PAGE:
KBR contractor accidently killed by Australian troops

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  1. A Vietnam vet who earned a Silver Star dies as a KBR contractor in Iraq.

    S.A. contractor dies in Iraq in a 'friendly fire' incident
    Sig Christenson
    Express-News Military Writer

    A San Antonio man working for a private contractor in Iraq was shot and killed just outside the Australian Embassy in Baghdad last weekend in a "friendly fire" incident.

    Hector C. Patiño, a Vietnam veteran who earned the Silver Star, the nation's third-highest decoration for valor, was driving through a series of checkpoints Saturday when guards armed with machine guns opened fire.

    Dozens of rounds hit his vehicle, which the Australian Defense Department said didn't stop until the third volley.

    "Despite clear signage, physical control measures and clear requests by Australian personnel to stop, the driver continued to drive the vehicle towards the control point showing no intention of stopping," Col. Pup Elliott, an Australian military spokesman, said in a statement.

    Company spokeswoman Melissa Norcross confirmed Thursday that an employee with Houston-based KBR Inc. was killed at a coalition "control point" in Baghdad. The worker, who was not identified, is the 96th KBR employee or subcontractor to die in Iraq, Afghanistan and Kuwait, she said.

    Australian officials provided details about the three machine guns used in the incident and the number of rounds fired, but didn't mention that anyone had been killed until near the end of the release. It neither identified Patiño as the dead man nor said that a U.S. citizen had died.

    An embassy spokesman did not respond to a San Antonio Express-News request to confirm its guards killed an American, but family members said Patiño, 58, was shot at the embassy's second checkpoint at 8 a.m. Baghdad time Saturday.

    A pair of KBR representatives, one a grief counselor, notified the family of his death that day.

    Patiño's family said he took the risky job so he could retire in another year to his dream house, where he often fed deer by hand, shaking a bowl full of corn to get their attention.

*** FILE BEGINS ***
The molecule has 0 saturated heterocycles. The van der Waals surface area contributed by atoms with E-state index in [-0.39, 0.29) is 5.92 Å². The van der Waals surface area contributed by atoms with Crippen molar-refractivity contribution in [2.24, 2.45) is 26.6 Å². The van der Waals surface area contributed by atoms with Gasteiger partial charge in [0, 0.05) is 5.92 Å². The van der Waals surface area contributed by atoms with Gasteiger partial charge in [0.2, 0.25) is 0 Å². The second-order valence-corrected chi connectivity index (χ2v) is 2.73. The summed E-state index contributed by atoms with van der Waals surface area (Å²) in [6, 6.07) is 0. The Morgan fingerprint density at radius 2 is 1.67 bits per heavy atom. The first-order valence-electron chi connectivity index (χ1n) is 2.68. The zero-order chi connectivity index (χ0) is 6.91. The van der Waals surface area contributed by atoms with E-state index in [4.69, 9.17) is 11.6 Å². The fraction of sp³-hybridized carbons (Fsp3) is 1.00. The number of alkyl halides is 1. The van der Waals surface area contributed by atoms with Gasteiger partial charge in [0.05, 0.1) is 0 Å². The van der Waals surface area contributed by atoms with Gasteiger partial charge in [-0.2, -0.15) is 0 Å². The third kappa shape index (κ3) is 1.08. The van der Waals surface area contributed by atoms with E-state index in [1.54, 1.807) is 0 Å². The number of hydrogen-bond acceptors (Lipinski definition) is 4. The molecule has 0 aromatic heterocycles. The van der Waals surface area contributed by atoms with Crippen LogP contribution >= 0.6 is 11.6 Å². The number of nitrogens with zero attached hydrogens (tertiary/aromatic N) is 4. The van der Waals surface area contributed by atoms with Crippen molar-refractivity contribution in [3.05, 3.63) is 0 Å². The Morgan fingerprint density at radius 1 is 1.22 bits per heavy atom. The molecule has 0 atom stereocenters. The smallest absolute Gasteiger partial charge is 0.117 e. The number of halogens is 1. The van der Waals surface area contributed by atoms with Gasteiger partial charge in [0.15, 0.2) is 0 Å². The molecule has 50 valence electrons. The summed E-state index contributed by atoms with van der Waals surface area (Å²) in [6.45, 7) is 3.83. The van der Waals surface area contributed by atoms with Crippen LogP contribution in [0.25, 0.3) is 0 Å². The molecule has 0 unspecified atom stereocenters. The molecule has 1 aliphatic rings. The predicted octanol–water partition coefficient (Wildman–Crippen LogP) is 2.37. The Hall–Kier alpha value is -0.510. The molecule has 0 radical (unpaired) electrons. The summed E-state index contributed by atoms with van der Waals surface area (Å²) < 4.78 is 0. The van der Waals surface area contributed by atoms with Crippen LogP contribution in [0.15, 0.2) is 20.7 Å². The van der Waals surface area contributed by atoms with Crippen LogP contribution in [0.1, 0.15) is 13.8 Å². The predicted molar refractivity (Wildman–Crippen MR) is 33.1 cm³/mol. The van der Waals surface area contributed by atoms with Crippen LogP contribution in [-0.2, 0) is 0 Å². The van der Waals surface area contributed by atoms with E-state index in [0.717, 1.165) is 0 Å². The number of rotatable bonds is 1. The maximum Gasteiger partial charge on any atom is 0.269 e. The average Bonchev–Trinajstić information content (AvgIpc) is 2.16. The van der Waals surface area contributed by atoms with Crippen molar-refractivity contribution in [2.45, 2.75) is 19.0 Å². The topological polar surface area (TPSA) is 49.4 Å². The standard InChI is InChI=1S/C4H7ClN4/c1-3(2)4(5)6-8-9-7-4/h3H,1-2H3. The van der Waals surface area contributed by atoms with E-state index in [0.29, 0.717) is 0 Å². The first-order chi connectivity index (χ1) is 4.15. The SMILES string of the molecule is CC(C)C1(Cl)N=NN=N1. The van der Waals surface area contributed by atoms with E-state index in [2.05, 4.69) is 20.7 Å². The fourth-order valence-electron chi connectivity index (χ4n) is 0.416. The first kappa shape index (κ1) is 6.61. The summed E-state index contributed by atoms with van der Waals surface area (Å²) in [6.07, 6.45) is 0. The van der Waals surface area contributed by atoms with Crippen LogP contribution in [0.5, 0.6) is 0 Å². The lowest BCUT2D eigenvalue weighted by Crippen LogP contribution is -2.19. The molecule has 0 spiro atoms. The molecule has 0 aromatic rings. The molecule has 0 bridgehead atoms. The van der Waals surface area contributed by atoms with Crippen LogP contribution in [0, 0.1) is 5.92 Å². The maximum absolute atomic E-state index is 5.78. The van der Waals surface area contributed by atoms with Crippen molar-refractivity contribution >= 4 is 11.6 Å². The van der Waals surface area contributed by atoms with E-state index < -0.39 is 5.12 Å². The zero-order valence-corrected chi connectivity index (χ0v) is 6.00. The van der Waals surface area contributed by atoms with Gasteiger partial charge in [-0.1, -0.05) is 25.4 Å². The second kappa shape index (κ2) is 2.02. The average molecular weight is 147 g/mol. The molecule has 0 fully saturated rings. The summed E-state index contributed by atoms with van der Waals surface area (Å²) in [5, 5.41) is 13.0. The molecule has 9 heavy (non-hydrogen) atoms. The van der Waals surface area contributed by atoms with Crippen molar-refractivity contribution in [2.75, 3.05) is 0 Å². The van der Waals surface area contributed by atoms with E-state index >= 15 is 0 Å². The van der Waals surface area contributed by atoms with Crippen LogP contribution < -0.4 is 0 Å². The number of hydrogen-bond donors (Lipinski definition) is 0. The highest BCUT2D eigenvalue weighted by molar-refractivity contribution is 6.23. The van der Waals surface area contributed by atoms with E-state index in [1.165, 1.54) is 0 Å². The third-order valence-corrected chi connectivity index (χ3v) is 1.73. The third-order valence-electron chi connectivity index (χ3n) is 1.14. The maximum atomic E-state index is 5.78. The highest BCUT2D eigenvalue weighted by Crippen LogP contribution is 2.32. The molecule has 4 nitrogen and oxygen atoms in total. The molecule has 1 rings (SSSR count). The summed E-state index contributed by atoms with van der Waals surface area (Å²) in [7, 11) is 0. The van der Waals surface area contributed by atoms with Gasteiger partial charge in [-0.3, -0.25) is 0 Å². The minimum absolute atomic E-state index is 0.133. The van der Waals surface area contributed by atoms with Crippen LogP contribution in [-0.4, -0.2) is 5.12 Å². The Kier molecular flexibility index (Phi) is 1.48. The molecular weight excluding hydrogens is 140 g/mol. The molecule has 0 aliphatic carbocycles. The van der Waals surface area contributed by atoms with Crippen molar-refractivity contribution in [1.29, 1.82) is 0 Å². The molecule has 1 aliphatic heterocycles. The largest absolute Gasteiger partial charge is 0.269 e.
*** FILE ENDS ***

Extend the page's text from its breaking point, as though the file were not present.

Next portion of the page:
Rosemary Patiño said her brother supported America's efforts in Iraq and "was trying hard to serve his country in the capacity he was in."

    A love of nature and water — which he shared with his dad — led to the love of his life, a four-story Canyon Lake home that's still a work in progress after 17 years of labor in his spare time.

    The project began with a drive into the Hill Country, the sort the family often took when they wanted to get out of the city. One day they stumbled across a picturesque slice of land overlooking Canyon Lake.

    "Before (his father) passed away we would go driving out in the country, and one day we found this lot on the water, and my father just loved it and my brother bought it," said Rosemary Patiño, a retired school counselor. "He said, 'One day you guys are going to live with me,' and he (built) a room for my mother and father."

    Patiño was a Vietnam veteran with two tours under his belt during the war's bloodiest years, 1968-70. He joined the Army after graduating in 1966 from South San High School, where he was a track star who ran so fast people there called him "El Caballo" — the horse.

    Patiño found a center of gravity in his hands. He was a welder most of his life and spent much of his time away from work building the family's dream house on Canyon Lake.

    Family photos depict Patiño raising one of the beams with the help of his daughter Priscilla, now 21 and a junior at Palm Beach Atlantic University, where she majors in stage acting. In the snapshot she's a toddler, a hardhat atop her head.

    "He was always happy, always doing everything to make sure that everybody felt good about themselves, like having a conversation with the waitress that was serving food," she said.

    The house is mostly completed, with the exception of one floor. Patiño went the extra mile, carving out an attic room for kids and installing an elevator for his 82-year-old mom, Flora, who broke an ankle years ago.

    She was never far from his mind. Patiño, an altar boy at St. Joseph Catholic Church and one-time Boy Scout, called her from Iraq every few days. He came home for the Christmas holidays with a special present — caps for the family with their names written in English and Arabic. He told them, "I didn't know what to bring you, but I wanted it to be special so you would remember me.'